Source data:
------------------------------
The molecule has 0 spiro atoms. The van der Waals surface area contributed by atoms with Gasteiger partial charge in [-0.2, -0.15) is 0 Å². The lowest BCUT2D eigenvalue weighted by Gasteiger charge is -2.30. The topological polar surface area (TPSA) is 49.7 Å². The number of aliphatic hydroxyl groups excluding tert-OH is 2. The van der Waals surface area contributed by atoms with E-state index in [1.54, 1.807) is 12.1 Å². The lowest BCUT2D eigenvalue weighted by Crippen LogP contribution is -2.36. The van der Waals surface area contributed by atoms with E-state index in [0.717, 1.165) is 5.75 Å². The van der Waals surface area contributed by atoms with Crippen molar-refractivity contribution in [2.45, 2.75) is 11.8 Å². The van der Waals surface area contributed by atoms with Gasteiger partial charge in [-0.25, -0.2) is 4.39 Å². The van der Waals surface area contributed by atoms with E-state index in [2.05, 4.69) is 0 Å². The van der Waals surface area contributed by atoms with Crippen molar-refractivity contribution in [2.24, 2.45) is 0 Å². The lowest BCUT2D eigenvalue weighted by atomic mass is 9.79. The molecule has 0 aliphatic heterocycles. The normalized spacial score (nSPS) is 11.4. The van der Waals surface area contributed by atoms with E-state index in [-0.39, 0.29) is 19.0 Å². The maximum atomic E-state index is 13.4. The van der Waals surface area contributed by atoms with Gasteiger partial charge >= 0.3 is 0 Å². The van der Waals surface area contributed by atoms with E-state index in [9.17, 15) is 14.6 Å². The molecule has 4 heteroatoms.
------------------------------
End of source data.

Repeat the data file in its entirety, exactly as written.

The molecule has 0 spiro atoms. The van der Waals surface area contributed by atoms with Gasteiger partial charge in [-0.2, -0.15) is 0 Å². The lowest BCUT2D eigenvalue weighted by Gasteiger charge is -2.30. The topological polar surface area (TPSA) is 49.7 Å². The number of aliphatic hydroxyl groups excluding tert-OH is 2. The van der Waals surface area contributed by atoms with E-state index in [1.54, 1.807) is 12.1 Å². The lowest BCUT2D eigenvalue weighted by Crippen LogP contribution is -2.36. The van der Waals surface area contributed by atoms with E-state index in [0.717, 1.165) is 5.75 Å². The van der Waals surface area contributed by atoms with Crippen molar-refractivity contribution in [2.45, 2.75) is 11.8 Å². The van der Waals surface area contributed by atoms with Gasteiger partial charge in [-0.25, -0.2) is 4.39 Å². The van der Waals surface area contributed by atoms with E-state index in [2.05, 4.69) is 0 Å². The van der Waals surface area contributed by atoms with Crippen molar-refractivity contribution in [2.24, 2.45) is 0 Å². The lowest BCUT2D eigenvalue weighted by atomic mass is 9.79. The molecule has 0 aliphatic heterocycles. The normalized spacial score (nSPS) is 11.4. The van der Waals surface area contributed by atoms with E-state index in [-0.39, 0.29) is 19.0 Å². The maximum atomic E-state index is 13.4. The van der Waals surface area contributed by atoms with Gasteiger partial charge >= 0.3 is 0 Å². The van der Waals surface area contributed by atoms with E-state index in [9.17, 15) is 14.6 Å². The molecule has 4 heteroatoms.